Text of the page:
Georgia's Republican Secretary of State this week accused Sen. Lindsey Graham (R-S.C.) of pressuring him to discard legally cast ballots. A witness has corroborated elements of the allegation, and the chairman of the Senate Judiciary Committee -- which has no jurisdiction over election administration -- has struggled to explain why he contacted officials outside his home state.
It certainly doesn't help that Graham appears to have changed parts of his version of events.
Perhaps an ethics inquiry can help sort this out? CNN reported yesterday on a formal request sent to the Senate Ethics Committee this week, requesting an investigation.
In a letter, Walter Shaub, a former top ethics watchdog for the federal government, Richard Painter, the chief ethics lawyer for President George W. Bush's administration, and Claire Finkelstein, the director of the University of Pennsylvania's Center for Ethics and the Rule of Law, asked the panel to look into Graham's call last week with Georgia Secretary of State Brad Raffensperger, and whether Graham "suggested" that Raffensperger "disenfranchise Georgia voters by not counting votes lawfully cast for the office of president."
On Twitter, Shaub, the former director of the Office of Government Ethics, accused Graham of "subverting" democracy, adding, "[I]f a powerful Senate chairman calling a top election official to propose disenfranchising Americans isn't an ethics violation, the Senate has no ethics at all."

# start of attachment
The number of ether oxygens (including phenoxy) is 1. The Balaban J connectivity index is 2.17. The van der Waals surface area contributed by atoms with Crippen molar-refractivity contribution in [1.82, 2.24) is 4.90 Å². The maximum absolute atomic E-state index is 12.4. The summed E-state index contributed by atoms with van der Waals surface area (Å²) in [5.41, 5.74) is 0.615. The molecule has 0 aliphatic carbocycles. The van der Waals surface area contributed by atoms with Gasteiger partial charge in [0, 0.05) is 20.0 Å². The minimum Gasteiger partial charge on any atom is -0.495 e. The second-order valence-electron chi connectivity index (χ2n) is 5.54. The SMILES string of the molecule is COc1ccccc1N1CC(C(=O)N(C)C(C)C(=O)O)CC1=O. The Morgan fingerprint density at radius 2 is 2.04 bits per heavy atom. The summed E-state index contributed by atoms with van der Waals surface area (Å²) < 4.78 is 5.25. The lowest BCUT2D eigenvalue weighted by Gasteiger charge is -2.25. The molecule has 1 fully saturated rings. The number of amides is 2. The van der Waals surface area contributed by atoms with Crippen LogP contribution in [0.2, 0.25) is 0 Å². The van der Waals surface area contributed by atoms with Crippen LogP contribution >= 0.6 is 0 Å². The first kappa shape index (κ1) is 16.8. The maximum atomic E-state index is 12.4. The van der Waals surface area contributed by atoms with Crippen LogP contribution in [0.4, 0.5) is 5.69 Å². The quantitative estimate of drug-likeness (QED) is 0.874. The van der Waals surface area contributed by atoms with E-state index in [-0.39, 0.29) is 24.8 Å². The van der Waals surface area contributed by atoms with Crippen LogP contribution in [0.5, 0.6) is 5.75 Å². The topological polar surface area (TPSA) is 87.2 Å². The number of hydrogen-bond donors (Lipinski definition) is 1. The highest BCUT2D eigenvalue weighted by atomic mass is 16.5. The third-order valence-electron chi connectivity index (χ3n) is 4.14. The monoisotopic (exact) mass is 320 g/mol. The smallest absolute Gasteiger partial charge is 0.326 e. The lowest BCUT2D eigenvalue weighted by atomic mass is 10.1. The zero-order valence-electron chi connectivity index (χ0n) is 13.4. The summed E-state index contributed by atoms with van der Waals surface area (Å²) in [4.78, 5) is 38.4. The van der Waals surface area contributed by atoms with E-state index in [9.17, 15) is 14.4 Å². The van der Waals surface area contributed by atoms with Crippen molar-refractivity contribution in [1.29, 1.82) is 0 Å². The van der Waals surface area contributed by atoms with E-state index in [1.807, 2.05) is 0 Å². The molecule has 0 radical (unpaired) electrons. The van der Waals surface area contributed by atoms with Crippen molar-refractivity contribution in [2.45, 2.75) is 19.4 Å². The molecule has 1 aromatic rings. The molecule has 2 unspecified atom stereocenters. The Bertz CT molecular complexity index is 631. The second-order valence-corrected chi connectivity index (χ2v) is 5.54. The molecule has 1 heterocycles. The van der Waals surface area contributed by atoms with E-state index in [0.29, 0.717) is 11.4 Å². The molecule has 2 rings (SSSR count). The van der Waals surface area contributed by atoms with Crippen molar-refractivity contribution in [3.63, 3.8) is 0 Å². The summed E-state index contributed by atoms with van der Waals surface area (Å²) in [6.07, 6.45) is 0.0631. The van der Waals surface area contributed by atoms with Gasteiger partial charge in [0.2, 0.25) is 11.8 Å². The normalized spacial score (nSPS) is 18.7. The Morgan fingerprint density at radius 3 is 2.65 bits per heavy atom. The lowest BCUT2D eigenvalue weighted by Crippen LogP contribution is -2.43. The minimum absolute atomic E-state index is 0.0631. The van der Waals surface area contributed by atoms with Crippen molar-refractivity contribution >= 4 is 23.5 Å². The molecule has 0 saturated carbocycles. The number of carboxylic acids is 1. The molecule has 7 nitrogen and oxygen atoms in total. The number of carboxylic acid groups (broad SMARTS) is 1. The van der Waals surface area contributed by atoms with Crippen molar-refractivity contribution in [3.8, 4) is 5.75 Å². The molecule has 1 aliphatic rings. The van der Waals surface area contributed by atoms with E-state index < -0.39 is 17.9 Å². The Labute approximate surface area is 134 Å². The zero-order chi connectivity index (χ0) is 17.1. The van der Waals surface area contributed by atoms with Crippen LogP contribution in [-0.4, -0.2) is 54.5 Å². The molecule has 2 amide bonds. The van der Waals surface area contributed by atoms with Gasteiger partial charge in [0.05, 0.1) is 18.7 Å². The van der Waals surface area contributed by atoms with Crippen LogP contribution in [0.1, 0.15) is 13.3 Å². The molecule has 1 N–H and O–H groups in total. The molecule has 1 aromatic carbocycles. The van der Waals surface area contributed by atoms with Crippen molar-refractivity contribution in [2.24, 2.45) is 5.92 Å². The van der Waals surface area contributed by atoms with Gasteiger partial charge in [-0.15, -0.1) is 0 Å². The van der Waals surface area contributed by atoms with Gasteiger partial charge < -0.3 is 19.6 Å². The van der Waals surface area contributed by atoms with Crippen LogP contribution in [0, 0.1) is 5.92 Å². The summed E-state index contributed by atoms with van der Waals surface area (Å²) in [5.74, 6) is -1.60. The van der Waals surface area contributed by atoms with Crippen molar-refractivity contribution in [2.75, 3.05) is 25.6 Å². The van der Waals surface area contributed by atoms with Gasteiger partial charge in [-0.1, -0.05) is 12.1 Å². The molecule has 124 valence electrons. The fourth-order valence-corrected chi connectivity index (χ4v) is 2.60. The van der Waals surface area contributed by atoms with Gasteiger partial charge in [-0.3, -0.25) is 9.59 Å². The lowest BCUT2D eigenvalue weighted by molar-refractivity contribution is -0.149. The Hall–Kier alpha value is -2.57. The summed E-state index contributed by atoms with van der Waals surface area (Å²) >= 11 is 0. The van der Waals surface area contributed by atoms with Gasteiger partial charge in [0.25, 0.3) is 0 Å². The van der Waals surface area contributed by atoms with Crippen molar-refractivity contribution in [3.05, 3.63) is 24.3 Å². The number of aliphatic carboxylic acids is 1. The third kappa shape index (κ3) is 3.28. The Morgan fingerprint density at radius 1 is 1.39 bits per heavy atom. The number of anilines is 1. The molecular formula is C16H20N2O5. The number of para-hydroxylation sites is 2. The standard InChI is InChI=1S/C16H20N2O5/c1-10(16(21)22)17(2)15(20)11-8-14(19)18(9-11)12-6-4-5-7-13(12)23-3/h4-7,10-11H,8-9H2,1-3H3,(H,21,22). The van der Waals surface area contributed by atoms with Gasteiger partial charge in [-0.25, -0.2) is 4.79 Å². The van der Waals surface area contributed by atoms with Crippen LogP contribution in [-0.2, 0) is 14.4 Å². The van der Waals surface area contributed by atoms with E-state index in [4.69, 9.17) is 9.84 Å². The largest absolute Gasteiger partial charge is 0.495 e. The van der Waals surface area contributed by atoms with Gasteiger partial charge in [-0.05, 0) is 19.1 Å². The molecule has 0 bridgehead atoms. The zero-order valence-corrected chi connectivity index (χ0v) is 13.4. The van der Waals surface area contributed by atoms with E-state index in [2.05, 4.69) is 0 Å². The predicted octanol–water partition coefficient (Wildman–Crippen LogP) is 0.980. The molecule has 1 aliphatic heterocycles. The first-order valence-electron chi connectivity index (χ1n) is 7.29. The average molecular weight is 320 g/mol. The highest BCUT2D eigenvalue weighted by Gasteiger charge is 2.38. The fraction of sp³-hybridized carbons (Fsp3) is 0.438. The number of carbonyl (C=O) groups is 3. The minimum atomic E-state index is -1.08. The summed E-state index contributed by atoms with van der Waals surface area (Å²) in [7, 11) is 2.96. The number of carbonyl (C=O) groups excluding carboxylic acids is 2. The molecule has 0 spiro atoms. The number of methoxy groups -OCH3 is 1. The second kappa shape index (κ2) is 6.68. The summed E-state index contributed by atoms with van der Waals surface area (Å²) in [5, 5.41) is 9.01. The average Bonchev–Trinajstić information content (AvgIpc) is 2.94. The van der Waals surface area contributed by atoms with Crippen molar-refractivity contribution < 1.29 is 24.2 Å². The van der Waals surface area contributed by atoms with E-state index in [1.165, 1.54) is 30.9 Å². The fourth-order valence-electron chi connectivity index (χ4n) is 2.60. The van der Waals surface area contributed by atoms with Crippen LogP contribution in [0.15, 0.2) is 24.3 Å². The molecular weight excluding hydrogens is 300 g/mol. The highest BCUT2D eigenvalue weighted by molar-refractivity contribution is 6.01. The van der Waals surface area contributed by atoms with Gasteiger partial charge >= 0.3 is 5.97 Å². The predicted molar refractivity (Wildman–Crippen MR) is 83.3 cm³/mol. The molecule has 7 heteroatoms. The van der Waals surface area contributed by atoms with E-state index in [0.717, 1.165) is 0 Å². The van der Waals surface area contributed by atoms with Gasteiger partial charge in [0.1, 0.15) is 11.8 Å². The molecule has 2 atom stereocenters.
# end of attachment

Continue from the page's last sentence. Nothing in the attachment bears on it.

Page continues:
In terms of the process, practically anyone can make a referral to the Senate Ethics Committee, and its members have a lot of discretion over which inquiries they pursue. Whether the panel intends to take up the Graham controversy remains unclear.
But the Judiciary Committee chairman seems indifferent to the allegations. "I get accused of everything, I'm just going to keep being me," Graham said yesterday.
It's worth emphasizing that the South Carolinian hasn't been accused of "everything." He's been accused of a fairly specific thing: interfering with a vote-count process, and improperly lobbying a state official to discard legally cast votes.
The fact that his accuser has no obvious reason to lie -- they're both conservative Republicans -- makes the matter that much more difficult to dismiss.